Whenever I see a list of important women in the Bible these two women’s names are never listed. Their near anonymity is not surprising since their names are listed only once in the Bible, and their entire story takes up only six verses in Exodus (Exodus 1:15-20).
But the nation of Israel owes them a great debt.
Israelites in Egypt
Back when the Israelites were in Egypt they enjoyed relative prosperity while Joseph was alive. But after Joseph died, a new Pharaoh came along who didn’t know Joseph, and he was intimidated by the size of the Israelite community.
To solve the problem of the growing Israelite population, Pharaoh enslaved the Israelites committing them to hard labor. But their population continued to swell.
Frustrated by his failed attempt to control the Israelite population, Pharaoh called in the two head Israelite midwives, Shiphrah and Puah. He ordered them to kill the Hebrew baby boys as they were born (Exodus 1:16).
But Shiphrah and Puah feared God and did not do what Pharaoh had ordered them to do (Exodus 1:17).
Shiphrah and Puah were probably not the only two midwives serving the entire Israelite nation. I think they were the leaders of the midwives’ union and used their influence to convince the other midwives to go along with their plan to disobey Pharaoh and allow the Hebrew boys to live.
When Pharaoh called Shiphrah and Puah in to explain why the Hebrew boys were allowed to live they explained that the Hebrew women gave birth before the midwives could arrive (Exodus 1:19).
God approved of the action of Shiphrah and Puah. He caused the Israelite population to grow even more, and because Shiphrah and Puah feared God, He gave them families of their own (Exodus 1:20-21).
Courage and Conviction
Shiphrah and Puah feared God more than Pharaoh. As a result, they had the courage and conviction to do what was right no matter the cost.
They understood that in this specific case, God’s law superseded man’s law. They knew that killing innocent Hebrew babies was a sin against God. Pharaoh could have easily ordered their execution, but Shiphrah and Puah preferred to be right with God.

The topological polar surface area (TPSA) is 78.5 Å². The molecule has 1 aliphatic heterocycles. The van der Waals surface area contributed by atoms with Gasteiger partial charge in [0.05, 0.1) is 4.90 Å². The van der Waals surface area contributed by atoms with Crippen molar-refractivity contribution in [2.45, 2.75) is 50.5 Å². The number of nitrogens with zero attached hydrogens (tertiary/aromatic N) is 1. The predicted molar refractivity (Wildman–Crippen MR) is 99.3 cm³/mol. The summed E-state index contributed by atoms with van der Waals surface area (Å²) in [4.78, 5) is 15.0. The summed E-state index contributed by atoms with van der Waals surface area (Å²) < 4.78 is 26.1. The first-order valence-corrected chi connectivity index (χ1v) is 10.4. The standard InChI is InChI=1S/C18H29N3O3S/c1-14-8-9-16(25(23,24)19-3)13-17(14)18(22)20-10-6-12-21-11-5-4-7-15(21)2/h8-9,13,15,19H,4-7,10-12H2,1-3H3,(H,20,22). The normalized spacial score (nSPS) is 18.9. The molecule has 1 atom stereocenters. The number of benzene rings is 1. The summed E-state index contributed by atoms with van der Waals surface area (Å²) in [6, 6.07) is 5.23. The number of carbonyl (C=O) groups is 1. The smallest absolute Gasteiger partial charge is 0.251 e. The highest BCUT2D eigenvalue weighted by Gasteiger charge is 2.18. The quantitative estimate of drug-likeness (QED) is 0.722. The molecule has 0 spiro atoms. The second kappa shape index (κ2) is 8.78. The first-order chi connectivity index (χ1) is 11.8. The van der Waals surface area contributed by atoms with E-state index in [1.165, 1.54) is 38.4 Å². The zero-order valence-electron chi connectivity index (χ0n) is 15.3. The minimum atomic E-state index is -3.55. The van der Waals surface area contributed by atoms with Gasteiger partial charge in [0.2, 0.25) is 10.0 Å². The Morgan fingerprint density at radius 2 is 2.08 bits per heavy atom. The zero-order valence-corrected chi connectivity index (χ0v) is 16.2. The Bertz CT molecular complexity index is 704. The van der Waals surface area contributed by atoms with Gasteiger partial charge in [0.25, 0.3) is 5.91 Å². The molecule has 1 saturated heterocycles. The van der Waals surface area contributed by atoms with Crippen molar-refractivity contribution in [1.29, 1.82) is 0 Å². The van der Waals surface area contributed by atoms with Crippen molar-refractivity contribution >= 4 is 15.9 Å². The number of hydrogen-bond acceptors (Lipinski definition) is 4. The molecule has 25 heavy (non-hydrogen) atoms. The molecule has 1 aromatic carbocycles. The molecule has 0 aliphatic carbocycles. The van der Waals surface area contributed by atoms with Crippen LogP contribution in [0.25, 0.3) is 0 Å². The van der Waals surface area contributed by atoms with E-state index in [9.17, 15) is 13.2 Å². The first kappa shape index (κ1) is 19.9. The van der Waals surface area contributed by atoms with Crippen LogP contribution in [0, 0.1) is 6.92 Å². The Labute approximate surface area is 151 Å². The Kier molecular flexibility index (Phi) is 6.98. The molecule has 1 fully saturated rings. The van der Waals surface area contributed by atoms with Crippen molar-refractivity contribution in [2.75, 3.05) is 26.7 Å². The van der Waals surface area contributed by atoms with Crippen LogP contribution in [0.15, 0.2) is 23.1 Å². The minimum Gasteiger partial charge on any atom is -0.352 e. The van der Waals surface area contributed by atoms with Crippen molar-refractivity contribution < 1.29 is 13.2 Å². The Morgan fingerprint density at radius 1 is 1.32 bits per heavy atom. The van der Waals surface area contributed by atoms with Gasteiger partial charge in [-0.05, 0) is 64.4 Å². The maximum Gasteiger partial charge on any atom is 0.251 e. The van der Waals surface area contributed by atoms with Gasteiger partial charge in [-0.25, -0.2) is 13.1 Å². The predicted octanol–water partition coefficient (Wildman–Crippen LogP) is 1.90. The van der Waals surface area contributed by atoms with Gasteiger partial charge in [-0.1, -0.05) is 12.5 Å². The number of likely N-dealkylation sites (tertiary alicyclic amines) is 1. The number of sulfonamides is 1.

Peter encountered a similar situation when the apostles were brought before the Sanhedrin and accused of violating the order not to preach about Jesus. Peter and the other apostles answered, “We must obey God rather than men” (Acts 5:29).
Peter and the apostles also displayed courage and conviction in refusing to obey man’s law when it violated God’s law.
Must We Obey Man’s Law Regardless?
Paul, writing to the Romans, said: “Everyone must submit himself to the governing authorities, for there is no authority except that which God has established” (Romans 13:1).
So, as Christians, are we to submit to authority, as Paul directed, or are we to observe the example of Shiphrah, Puah, Peter, and the Apostles?
The answer, it seems, is to submit to man’s law as long as it does not conflict with God’s law.
Killing innocent babies is a sin against God. Regardless of what Pharaoh commanded, it was wrong. So, Shiphrah and Puah defied man’s law to be obedient to God’s law.
Christian leaders, we need to be guided in our actions by the Holy Spirit. We need to be filled with courage and conviction and follow the example of two obscure Hebrew midwives to obey God no matter the cost.
Join the Conversation
As always, questions and comments are welcome. Have you encountered situations when you had to decide between following man’s law or God’s law? Do you think Christians should follow man’s law even if it conflicts with God’s law?
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Category: Personal Development | Courage/Risk-Taking